February 27, 2013
Unfortunately I came to understand the importance of science a little late in life. But it's never too late to make a difference. I've realized that science really is "the poetry of reality". I grew up in a small town where it seemed that 99.9 percent of the population was catholic. I used to believe in the teachings of the religion but always questioned them. I used to think that "god" could hear my thoughts so when I would question "god", by coincidence and chance I would encounter an event that made it seem like a punishment or message directed to me. But that was all in my mind that made it seem that way. The "fear of god" was "in me". I stopped believing in any religious teachings when I was 15 years old, but somehow I still believed in a "god". At this time I believed that everything happened for a reason and that I shouldn't question things like purpose, life after death, and "god" itself. But after my brother committed suicide in 2005, and the loss of my three month old son from SIDS in 2009 (death is part of life so I accept it as reality) I couldn't help but fall deeper into the questions themselves. I wanted answers as to why things happened the way they did; why was "god" always challenging me? Little did I know, I just failed to understand how things happened the way they did. And that's okay. When I think back on the childhood events that I couldn't explain at the time; I have come to understand why and how things happened the way they did. It involves the events of both my parents and how they were raised that reflected onto me and my older siblings. Being the youngest out of four children, I had a view point that let me observe and learn from the others. Seeing how each one got in trouble for behavior that mimicked my parents. I hardly ever got in trouble. In a way, it was mind set to survive. Almost every day seemed like mental warfare. In the last three years or so, I have dwelled on my entire life from an observing perspective. Science (which is understanding life: past, present, and future) has helped me see life for what it really is. The events that happened in my life didn't happen because a "god" allowed it. They happened because reality allowed it. The laws of nature allowed energy to form into our earliest trace and then evolve into many different species. One of those species evolved into our current form and as people learned information on anything and everything, it got passed down from generation to generation. Leading all way to my grandparents; having my parents and teaching them whatever they knew. Whether it is religious nonsense or physical/mental abuse, kids don't know better when they are young; it's what they are taught that makes a difference in their understanding of life. If a parent teaches a child (intentional or not) to never wash their hands after using the toilet, that child will not wash their hands until they have learned why washing your hands is important. At that point, it's their decision to take what they've learned and apply it. The same thing can be said for religion; here's an example: Let's look at Santa Claus. The large old man that brings you gifts every Christmas- every year until the day you LEARN that he is not real. No longer are the gifts from Santa Claus. The only reason that you believed in Santa Claus is because you were TAUGHT to BELIEVE in him. You're a child, so of course you'd believe- you didn't know better. We're born into this world not knowing much of anything, especially the language that is being spoken to you as a baby and even that must be taught. To get to the point-believing in god is the same thing as believing in Santa Claus, the difference however, is that you can't prove god doesn't exist. Let's try this. Imagine a small town of children who were taught to believe in Santa Claus by a single adult that lived in a nearby forest. So once a year the town children woke to a gift next to their bed that the adult set there- never knowing that the adult was responsible for the gifts. They would only believe that it was Santa Claus. Time goes by and the children become adults and eventually have kids of their own. With time the adults teach their own children about Santa Claus and his gifts that he gives once a year and the requirements for them. Now those kids have kids and teach those kids the same beliefs. Eventually there is this populated city of all these people that all believe in the existence of this Santa Claus passing on this belief to the next generation continuing to another. The thing is, is that this would only continue as long as the people received the gifts. (The gifts being the fuel for the people’s belief) Of course, when the people would no longer receive gifts anymore, many people would question the existence of Santa Claus and others trying to come up with reasons to still believe in him causing confusion across the city. And at that point no one could prove that he ever did exist and would only argue about it. All that would remain is the believers and skeptics. Only the person who taught the belief would be able to solve that answer. The only thing the city people could do is put the pieces together which could take many decades and still not have the answer because there is no proof to disprove. This can easily be related to religion. Think about this: If a group of children were never taught to BELIEVE in god or religion, would they be any less human or intelligent than a person who was taught to BELIEVE? (Obviously not) You can teach a child or any person ABOUT religion and what it teaches but it's not required. I personally think that like my short story here, many religions are in the same boat but they are almost fail proof because you can't prove the existence of any gods for any religion. You can say that "I can prove my faith" but so can a kid that truly believes in Santa Claus. That kid could grow up to being 30 years old and still have that same strong faith just like a kid that is taught to believe in a religion. The more people that believe in the same thing makes it harder to deny the thing that is being believed. But slowly people are coming to the realization that religion is a hoax. It may teach good things such as courtesy and patience and morals but all of that can be taught without it as well. People may just not know how without the "wrath of god" standing behind them. It has taken us millions of years to understand everything we do now as an existing species and with the power of our brains (which allows us to comprehend our short lives and the universe around us) we can only grow to learn more. Just like learning about a religion we can learn about ourselves and everything in existence. Look at what we have accomplished as humans this far! Just in the last 100 years we have gone to space, created longer life spans by being aware of germs, created airplanes that allows us to fly (just like the birds we have envied throughout history), the internet, we have created small devices that allows us to communicate with anyone anywhere in the world via voice, text, and video and we have photos and data of other planets that our ancestors have only ever looked at in the night sky! Being born into this may make us not appreciate the things we have accomplished but it's there. All of this couldn't have been done had our ancestors not survived (and science/physics/biology, but I'm talking about everyone). And that is what we need to continue doing. Technology can and will help. Technology has grown so rapidly and is capable of many things (good or bad, it depends on how it's used.) We can use it to help fight illnesses, space travel, almost anything we can make sense of. (Even expanding the human life-span) It is not something to be feared, but something that should be understood. I'm sorry if this offends you, but like a priest preaching his faith, I am only expressing my understanding for the survival of the human race. What we teach will be passed on to future generations. It is important that we understand what it means to survive as a species. That's why I am trying to make the biggest difference in my life to get in a better mindset and position (career-wise) that will allow a great future for my offspring and the future generations to come. I'm sure that to many I may seem out of place (and maybe I am) but I do think it's important that everyone understands the importance of survival and the knowledge required for it. Thanks for reading.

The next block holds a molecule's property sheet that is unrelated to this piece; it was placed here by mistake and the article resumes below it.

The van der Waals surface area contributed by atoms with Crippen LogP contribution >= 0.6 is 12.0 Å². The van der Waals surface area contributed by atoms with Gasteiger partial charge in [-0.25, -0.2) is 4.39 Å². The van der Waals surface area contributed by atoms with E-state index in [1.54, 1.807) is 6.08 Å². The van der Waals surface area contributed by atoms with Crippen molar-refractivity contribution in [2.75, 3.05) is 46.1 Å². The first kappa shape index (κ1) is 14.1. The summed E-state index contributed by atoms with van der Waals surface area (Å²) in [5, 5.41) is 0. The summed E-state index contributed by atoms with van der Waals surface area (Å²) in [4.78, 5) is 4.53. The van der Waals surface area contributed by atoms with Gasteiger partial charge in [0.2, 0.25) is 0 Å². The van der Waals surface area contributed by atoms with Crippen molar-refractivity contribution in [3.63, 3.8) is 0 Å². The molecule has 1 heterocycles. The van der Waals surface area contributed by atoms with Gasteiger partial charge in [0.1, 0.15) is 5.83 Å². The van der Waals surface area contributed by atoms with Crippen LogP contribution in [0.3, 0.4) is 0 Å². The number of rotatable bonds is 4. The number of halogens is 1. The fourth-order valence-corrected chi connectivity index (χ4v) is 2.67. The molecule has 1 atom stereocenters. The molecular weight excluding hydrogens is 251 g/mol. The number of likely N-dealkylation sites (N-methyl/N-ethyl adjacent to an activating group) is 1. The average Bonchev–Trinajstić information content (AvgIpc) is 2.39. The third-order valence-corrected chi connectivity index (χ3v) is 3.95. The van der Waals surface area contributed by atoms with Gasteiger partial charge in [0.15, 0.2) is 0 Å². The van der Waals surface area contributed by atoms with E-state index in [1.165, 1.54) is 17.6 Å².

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Help us catalog and source statements made by candidates referring to civil space issues.